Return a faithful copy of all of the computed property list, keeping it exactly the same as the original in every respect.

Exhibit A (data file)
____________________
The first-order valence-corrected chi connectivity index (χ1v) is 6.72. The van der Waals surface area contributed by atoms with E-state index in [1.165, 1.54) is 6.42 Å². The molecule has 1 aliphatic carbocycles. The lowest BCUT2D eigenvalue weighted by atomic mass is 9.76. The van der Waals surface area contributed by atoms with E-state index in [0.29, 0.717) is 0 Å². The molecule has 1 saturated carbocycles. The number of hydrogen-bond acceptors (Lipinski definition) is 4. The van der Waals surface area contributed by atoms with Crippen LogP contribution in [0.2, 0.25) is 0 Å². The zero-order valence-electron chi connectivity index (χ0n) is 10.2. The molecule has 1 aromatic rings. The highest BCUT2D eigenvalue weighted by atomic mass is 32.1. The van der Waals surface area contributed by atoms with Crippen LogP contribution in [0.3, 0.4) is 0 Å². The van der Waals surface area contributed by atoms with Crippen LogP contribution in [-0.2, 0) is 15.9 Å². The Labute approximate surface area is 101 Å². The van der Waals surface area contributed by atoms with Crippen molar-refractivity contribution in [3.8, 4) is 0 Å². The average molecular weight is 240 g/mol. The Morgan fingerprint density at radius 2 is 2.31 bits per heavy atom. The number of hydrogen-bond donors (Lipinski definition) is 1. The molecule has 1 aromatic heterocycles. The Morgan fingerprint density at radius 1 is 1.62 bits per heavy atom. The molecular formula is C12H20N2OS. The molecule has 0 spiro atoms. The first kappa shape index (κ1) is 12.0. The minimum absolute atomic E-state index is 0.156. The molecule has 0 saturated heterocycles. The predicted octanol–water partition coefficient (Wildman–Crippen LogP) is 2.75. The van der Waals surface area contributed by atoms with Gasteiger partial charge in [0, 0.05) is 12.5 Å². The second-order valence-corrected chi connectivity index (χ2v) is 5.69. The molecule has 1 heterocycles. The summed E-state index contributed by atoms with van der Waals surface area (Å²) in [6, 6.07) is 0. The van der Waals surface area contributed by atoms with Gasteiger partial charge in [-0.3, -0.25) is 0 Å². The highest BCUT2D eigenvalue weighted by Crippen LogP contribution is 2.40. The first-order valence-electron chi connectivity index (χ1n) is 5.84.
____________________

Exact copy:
The first-order valence-corrected chi connectivity index (χ1v) is 6.72. The van der Waals surface area contributed by atoms with E-state index in [1.165, 1.54) is 6.42 Å². The molecule has 1 aliphatic carbocycles. The lowest BCUT2D eigenvalue weighted by atomic mass is 9.76. The van der Waals surface area contributed by atoms with E-state index in [0.29, 0.717) is 0 Å². The molecule has 1 saturated carbocycles. The number of hydrogen-bond acceptors (Lipinski definition) is 4. The van der Waals surface area contributed by atoms with Crippen LogP contribution in [0.2, 0.25) is 0 Å². The zero-order valence-electron chi connectivity index (χ0n) is 10.2. The molecule has 1 aromatic rings. The highest BCUT2D eigenvalue weighted by atomic mass is 32.1. The van der Waals surface area contributed by atoms with Crippen LogP contribution in [0.3, 0.4) is 0 Å². The van der Waals surface area contributed by atoms with Crippen LogP contribution in [-0.2, 0) is 15.9 Å². The Labute approximate surface area is 101 Å². The van der Waals surface area contributed by atoms with Crippen molar-refractivity contribution in [3.8, 4) is 0 Å². The average molecular weight is 240 g/mol. The Morgan fingerprint density at radius 2 is 2.31 bits per heavy atom. The number of hydrogen-bond donors (Lipinski definition) is 1. The molecule has 1 aromatic heterocycles. The Morgan fingerprint density at radius 1 is 1.62 bits per heavy atom. The molecular formula is C12H20N2OS. The molecule has 0 spiro atoms. The first kappa shape index (κ1) is 12.0. The minimum absolute atomic E-state index is 0.156. The molecule has 0 saturated heterocycles. The predicted octanol–water partition coefficient (Wildman–Crippen LogP) is 2.75. The van der Waals surface area contributed by atoms with Gasteiger partial charge in [0, 0.05) is 12.5 Å². The second-order valence-corrected chi connectivity index (χ2v) is 5.69. The molecule has 1 heterocycles. The summed E-state index contributed by atoms with van der Waals surface area (Å²) in [6, 6.07) is 0. The van der Waals surface area contributed by atoms with Gasteiger partial charge in [-0.3, -0.25) is 0 Å². The highest BCUT2D eigenvalue weighted by Crippen LogP contribution is 2.40. The first-order valence-electron chi connectivity index (χ1n) is 5.84.